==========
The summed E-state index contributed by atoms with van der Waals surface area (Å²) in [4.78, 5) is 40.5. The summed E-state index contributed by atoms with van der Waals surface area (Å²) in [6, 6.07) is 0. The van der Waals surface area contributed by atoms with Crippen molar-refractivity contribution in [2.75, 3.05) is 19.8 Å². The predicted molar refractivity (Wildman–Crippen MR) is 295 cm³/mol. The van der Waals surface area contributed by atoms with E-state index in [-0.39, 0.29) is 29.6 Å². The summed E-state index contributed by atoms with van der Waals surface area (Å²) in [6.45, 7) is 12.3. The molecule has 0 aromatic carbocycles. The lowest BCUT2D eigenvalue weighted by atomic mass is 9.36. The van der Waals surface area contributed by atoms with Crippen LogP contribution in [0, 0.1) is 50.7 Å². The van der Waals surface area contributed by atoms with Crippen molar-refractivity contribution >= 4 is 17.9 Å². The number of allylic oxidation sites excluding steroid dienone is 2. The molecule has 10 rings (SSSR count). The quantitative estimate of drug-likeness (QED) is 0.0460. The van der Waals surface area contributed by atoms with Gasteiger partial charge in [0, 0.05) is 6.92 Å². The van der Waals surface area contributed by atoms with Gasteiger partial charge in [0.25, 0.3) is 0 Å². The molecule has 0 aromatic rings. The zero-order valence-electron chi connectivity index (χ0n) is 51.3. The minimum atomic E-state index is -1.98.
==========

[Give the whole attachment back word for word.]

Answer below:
The summed E-state index contributed by atoms with van der Waals surface area (Å²) in [4.78, 5) is 40.5. The summed E-state index contributed by atoms with van der Waals surface area (Å²) in [6, 6.07) is 0. The van der Waals surface area contributed by atoms with Crippen molar-refractivity contribution in [2.75, 3.05) is 19.8 Å². The predicted molar refractivity (Wildman–Crippen MR) is 295 cm³/mol. The van der Waals surface area contributed by atoms with E-state index in [-0.39, 0.29) is 29.6 Å². The summed E-state index contributed by atoms with van der Waals surface area (Å²) in [6.45, 7) is 12.3. The molecule has 0 aromatic carbocycles. The lowest BCUT2D eigenvalue weighted by atomic mass is 9.36. The van der Waals surface area contributed by atoms with Crippen LogP contribution in [0, 0.1) is 50.7 Å². The van der Waals surface area contributed by atoms with Crippen molar-refractivity contribution >= 4 is 17.9 Å². The number of allylic oxidation sites excluding steroid dienone is 2. The molecule has 10 rings (SSSR count). The quantitative estimate of drug-likeness (QED) is 0.0460. The van der Waals surface area contributed by atoms with Gasteiger partial charge in [0, 0.05) is 6.92 Å². The van der Waals surface area contributed by atoms with Gasteiger partial charge in [0.25, 0.3) is 0 Å². The molecule has 0 aromatic rings. The zero-order valence-electron chi connectivity index (χ0n) is 51.3. The minimum atomic E-state index is -1.98.